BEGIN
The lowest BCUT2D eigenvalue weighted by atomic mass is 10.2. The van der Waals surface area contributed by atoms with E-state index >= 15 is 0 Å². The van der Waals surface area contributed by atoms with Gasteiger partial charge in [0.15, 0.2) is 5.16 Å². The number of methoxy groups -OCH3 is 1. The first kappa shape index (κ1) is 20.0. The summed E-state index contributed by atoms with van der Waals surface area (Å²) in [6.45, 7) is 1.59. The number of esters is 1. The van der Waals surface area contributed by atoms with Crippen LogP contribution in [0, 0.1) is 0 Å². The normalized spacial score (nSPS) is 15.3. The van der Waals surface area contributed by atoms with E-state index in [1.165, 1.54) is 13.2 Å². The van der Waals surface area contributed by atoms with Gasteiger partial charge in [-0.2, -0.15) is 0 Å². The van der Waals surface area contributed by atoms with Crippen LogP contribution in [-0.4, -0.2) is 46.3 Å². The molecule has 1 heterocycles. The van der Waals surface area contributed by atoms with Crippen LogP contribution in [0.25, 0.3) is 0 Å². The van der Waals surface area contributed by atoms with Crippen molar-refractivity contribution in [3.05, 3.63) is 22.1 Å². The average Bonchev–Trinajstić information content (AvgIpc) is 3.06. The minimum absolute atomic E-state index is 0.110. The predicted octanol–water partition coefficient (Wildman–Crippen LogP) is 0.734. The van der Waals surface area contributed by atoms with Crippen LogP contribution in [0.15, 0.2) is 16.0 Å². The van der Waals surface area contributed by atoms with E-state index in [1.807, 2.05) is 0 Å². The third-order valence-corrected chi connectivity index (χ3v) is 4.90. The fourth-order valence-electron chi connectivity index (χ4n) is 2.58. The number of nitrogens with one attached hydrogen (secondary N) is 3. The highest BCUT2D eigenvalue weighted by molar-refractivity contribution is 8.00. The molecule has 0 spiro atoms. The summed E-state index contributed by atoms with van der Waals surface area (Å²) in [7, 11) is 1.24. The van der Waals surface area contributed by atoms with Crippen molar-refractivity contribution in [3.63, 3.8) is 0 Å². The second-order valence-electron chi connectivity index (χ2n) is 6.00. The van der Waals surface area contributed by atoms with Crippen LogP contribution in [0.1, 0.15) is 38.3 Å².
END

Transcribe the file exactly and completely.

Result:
The lowest BCUT2D eigenvalue weighted by atomic mass is 10.2. The van der Waals surface area contributed by atoms with E-state index >= 15 is 0 Å². The van der Waals surface area contributed by atoms with Gasteiger partial charge in [0.15, 0.2) is 5.16 Å². The number of methoxy groups -OCH3 is 1. The first kappa shape index (κ1) is 20.0. The summed E-state index contributed by atoms with van der Waals surface area (Å²) in [6.45, 7) is 1.59. The number of esters is 1. The van der Waals surface area contributed by atoms with Crippen LogP contribution in [0, 0.1) is 0 Å². The normalized spacial score (nSPS) is 15.3. The van der Waals surface area contributed by atoms with E-state index in [1.165, 1.54) is 13.2 Å². The van der Waals surface area contributed by atoms with Gasteiger partial charge in [-0.2, -0.15) is 0 Å². The van der Waals surface area contributed by atoms with Crippen LogP contribution in [-0.4, -0.2) is 46.3 Å². The molecule has 1 heterocycles. The van der Waals surface area contributed by atoms with Crippen LogP contribution in [0.25, 0.3) is 0 Å². The van der Waals surface area contributed by atoms with Crippen molar-refractivity contribution in [3.05, 3.63) is 22.1 Å². The average Bonchev–Trinajstić information content (AvgIpc) is 3.06. The minimum absolute atomic E-state index is 0.110. The predicted octanol–water partition coefficient (Wildman–Crippen LogP) is 0.734. The van der Waals surface area contributed by atoms with Crippen LogP contribution in [0.15, 0.2) is 16.0 Å². The van der Waals surface area contributed by atoms with E-state index in [1.807, 2.05) is 0 Å². The third-order valence-corrected chi connectivity index (χ3v) is 4.90. The fourth-order valence-electron chi connectivity index (χ4n) is 2.58. The number of nitrogens with one attached hydrogen (secondary N) is 3. The highest BCUT2D eigenvalue weighted by molar-refractivity contribution is 8.00. The molecule has 0 spiro atoms. The summed E-state index contributed by atoms with van der Waals surface area (Å²) in [7, 11) is 1.24. The van der Waals surface area contributed by atoms with Crippen molar-refractivity contribution in [3.63, 3.8) is 0 Å². The second-order valence-electron chi connectivity index (χ2n) is 6.00. The van der Waals surface area contributed by atoms with Crippen LogP contribution in [0.1, 0.15) is 38.3 Å².